Before you get prostate cancer, you want to make sure you go to your doctor and ask for a PSA blood test — that’s the screening test for cancer so you want to get screened. All the evidence supports that screening for prostate cancer saves lives. So, you know, you want to get screened for cancer and start in the mid to late 40s with at least a baseline PSA especially if you’re African-American and especially if you have a family history of prostate cancer. If they have a slightly elevated PSA test, those patients should be monitored more closely because they’re at the highest risk of developing cancer. But everybody in their 50s should be starting to get screened yearly.

Seeing a various types of situations, there are different variables from patient to patient. Are the symptoms the same for everyone or are there aspects of the the disease that cannot be easily read online?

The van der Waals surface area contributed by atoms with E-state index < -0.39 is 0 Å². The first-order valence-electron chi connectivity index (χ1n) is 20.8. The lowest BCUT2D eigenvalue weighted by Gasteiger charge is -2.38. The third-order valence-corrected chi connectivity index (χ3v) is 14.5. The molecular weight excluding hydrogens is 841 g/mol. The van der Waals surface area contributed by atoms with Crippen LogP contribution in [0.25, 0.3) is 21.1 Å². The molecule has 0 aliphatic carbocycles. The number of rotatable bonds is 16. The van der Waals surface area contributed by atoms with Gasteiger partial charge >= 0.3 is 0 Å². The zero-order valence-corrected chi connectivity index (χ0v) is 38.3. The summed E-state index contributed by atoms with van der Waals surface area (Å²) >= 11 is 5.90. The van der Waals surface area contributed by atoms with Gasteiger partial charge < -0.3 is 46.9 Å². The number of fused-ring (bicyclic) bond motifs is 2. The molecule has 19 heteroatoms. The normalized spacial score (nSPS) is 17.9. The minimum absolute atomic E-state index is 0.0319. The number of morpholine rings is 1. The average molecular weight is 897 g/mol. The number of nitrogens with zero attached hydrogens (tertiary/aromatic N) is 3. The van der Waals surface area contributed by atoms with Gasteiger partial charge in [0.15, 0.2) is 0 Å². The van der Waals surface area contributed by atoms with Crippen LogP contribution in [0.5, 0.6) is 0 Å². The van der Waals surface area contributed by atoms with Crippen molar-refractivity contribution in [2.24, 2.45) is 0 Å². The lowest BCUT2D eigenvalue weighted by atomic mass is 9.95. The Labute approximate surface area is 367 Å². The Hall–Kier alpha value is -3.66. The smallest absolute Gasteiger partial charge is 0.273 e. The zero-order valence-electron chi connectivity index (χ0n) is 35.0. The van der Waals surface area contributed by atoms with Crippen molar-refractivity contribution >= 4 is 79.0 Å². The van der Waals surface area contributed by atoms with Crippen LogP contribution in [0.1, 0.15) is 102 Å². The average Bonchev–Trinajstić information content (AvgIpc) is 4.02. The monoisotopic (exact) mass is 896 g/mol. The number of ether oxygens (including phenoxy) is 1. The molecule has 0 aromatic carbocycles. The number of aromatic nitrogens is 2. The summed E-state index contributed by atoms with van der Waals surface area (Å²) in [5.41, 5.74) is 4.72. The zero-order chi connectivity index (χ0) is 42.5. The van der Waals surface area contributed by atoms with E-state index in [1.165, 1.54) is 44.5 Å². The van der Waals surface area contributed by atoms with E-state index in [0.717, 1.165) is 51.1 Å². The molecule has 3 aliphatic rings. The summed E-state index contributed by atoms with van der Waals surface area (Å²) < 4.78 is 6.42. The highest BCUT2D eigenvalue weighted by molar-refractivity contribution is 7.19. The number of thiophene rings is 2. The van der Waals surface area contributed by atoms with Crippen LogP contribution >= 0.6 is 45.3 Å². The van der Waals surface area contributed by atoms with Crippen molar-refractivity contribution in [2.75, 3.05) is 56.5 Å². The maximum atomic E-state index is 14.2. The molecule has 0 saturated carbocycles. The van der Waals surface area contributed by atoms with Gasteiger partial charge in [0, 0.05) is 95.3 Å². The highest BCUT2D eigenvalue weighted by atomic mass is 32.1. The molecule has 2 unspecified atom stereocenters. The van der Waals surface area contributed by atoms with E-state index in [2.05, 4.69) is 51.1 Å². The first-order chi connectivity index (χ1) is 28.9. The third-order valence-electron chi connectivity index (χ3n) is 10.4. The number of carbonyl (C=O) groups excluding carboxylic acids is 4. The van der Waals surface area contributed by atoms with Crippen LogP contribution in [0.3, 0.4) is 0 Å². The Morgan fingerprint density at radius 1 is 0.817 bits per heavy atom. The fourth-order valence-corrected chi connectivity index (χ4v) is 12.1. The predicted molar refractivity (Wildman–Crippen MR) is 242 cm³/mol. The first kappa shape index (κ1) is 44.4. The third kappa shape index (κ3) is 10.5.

Well, most men don’t have any symptoms for prostate cancer until it’s kind of too late to achieve a cure. That’s why screening is so important. But some men might have symptoms like frequent urination, difficulty urinating, urinary symptoms in general, or blood in the urine. These are all symptoms you should need a urologist’s care.

What about blood in the stool?

Well, that could be cancer but that’s more colon cancer than prostate cancer.

BBC news posted an article saying patients with a higher BMI (Body Mass Index) can make their prostate cancer more aggressive. Is this found out to be true? Why?

Yeah that’s an association — that obesity makes all cancers worse, but yes, prostate cancer is affiliated with that more aggressive disease.